Relationships with whānau
A new baby brings huge changes to you, your family and whānau. Any big change can be stressful, and when you add in things like sleep deprivation and financial pressure, this change can seem overwhelming.
Whatever situation you’re in, you’ll need support. The people who support you may be family, whānau, friends or others in your community. Try to build support people around you before your baby arrives. Plunket can help put you in touch with other parents in your community.
Talking with other people about how you feel may help, and it can bring you closer to them. Be aware that your support people may have their own ideas about how to look after a baby. It’s important you do what works best for you.
It’s a good idea to agree on how to care for your baby, so everyone who looks after them is consistent in what they do. When children know what to expect, and are cared for by loving adults, they feel more secure.
Your relationship with your partner
Life changes after your baby is born, and most couples experience relationship changes when they become parents too.
These changes can bring a new level of connection between partners, but they can also bring challenges to your relationship.
You may find having less time to talk, less sleep, and less free time together takes its toll on you both while you adjust to caring for a new baby. Tempers can fray easily when you’re exhausted. You might argue more, have sex (sometimes a lot) less often, and you may not have the energy to deal with issues when they arise.
Good communication can help your relationship through these tiring times.
- Remember having a new baby is tough on both of you, and sometimes on your whānau too. When you’re used to it just being the two of you, it can be hard to adjust when there’s a new focus for the family.
- Talk honestly about how things have changed, talking about your new roles in the home and how you see them working. It’s far easier if you work together as a team.
- Keep talking about how you’re feeling about everything – there’s a lot going on as you adjust to being a parent, and your partner can’t read your mind. Sharing the joys, the milestones, your frustrations and your fears will help them understand what you’re feeling.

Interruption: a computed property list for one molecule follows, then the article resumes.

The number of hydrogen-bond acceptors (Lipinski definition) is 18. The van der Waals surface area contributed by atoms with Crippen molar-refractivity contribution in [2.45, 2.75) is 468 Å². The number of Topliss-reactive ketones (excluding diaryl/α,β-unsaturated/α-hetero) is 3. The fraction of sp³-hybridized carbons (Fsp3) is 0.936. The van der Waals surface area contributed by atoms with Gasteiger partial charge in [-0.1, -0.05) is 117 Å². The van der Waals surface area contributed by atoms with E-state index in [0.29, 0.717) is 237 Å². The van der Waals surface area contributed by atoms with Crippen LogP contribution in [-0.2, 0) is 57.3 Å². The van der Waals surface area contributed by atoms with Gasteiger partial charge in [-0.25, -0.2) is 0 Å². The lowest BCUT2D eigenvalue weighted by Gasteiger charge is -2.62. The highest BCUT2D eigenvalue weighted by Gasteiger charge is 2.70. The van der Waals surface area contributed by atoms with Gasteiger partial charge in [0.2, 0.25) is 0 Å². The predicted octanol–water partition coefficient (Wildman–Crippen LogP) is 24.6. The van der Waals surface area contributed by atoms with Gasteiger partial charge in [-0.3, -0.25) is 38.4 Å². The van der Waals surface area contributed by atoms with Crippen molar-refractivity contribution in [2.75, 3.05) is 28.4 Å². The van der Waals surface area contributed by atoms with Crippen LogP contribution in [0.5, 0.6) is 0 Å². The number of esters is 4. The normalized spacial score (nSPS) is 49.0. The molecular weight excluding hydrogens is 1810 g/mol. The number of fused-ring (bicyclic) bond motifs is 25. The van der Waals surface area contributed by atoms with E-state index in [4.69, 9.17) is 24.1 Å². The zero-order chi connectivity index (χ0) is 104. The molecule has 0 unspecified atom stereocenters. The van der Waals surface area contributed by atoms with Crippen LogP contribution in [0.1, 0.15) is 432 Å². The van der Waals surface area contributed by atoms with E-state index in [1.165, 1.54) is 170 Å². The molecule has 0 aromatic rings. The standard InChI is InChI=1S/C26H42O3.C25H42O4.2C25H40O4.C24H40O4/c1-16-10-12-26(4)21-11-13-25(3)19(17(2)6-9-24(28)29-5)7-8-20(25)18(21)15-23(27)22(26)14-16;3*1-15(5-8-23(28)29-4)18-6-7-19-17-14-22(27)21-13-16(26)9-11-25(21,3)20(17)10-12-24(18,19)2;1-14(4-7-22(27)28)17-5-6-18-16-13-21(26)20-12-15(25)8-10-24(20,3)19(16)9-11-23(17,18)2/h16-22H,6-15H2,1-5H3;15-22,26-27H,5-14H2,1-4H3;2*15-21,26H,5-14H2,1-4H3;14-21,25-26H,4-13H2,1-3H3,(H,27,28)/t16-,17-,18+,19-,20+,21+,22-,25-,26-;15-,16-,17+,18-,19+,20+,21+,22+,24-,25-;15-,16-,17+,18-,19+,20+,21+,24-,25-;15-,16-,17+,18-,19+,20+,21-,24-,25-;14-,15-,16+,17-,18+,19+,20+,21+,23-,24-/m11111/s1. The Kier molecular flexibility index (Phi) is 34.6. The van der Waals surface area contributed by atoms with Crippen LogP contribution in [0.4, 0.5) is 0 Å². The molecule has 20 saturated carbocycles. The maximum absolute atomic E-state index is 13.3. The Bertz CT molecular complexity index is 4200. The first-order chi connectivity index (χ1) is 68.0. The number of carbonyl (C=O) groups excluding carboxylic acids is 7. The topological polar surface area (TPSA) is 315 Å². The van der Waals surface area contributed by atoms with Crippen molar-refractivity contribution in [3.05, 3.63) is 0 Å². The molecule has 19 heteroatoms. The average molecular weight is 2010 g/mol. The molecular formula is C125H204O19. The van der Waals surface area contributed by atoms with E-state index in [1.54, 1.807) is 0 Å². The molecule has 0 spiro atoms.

- You may want to think about setting time aside to talk.
- When you’re talking, remember that ‘you’ statements can sound like criticisms – try “it’d be great if you could fold the washing” rather than “you never fold the washing, can you do it now please?”
- Listen to each other – really listen. It’s hard when there are so many demands on you as a parent to stop what you’re doing and focus on what your partner is saying, but it’s important to take the time.
- It’s okay to disagree. Talking through differences of opinion can help you understand each other’s perspective – it’s rare to see eye to eye all the time. As parents, it’s important to be on the same page, especially when you’re making decisions about parenting. Talk through things like discipline, routine, and bedtimes before you need to, so you can get agreement on an approach that works for both of you and your baby.
- Keep in touch. Might sound silly when you’re living in the same house, but it can be easy to live side-by-side without connecting. Simple things like checking in to ask about each other’s days, or making small gestures – as simple as making your partner a cup of tea, or offering them a sleep-in – can show you care even though you’re tapped out.
- Have some ‘couple’ time away from the baby to remember who you fell in love with and why! When you’re in the haze of parenting a young baby, it can be easy to forget to laugh with one another. When you’re ready, you could:
- arrange a babysitter or trusted relative or friend and go out for a meal or a movie
- do something special together at home – a special dinner, or a movie after your children are in bed
- do something you both enjoyed before you had children – even if you need to modify it a bit.
- Having children can bring up issues from your own childhood. Talk with your partner about them, and think about how they might influence your own parenting. If you did have a tough childhood, it’s a good idea to speak with a professional to talk through how it might impact on your own approach to parenting.
- If things are getting tough in your marriage, think about talking to a marriage counsellor.
Having a sex life
Having a baby can take a toll on your sex life.
Many women don’t enjoy or feel like sex for several months after the birth of their baby, and that’s normal. You may feel tired and sore, or you might not have time or energy.
Talk to your partner about how you feel, and find other ways to share your love, like cuddles or a massage.
When you do have sex, it might feel uncomfortable at first, especially if you’ve had stitches. Using a lubricating jelly or a different position may help. If sex is still painful, talk to your doctor.
Some women find that milk leaks from their breasts when they’re having sex. This is normal, so keep a towel handy.
Most couples get their sex life back on track eventually – but if it’s not happening quickly enough for you, talk to your doctor.
It is possible to get pregnant before you’ve had a period after childbirth. Breastfeeding can delay fertility, but it’s not a reliable method of avoiding pregnancy. You can discuss contraceptives with your doctor or Plunket nurse.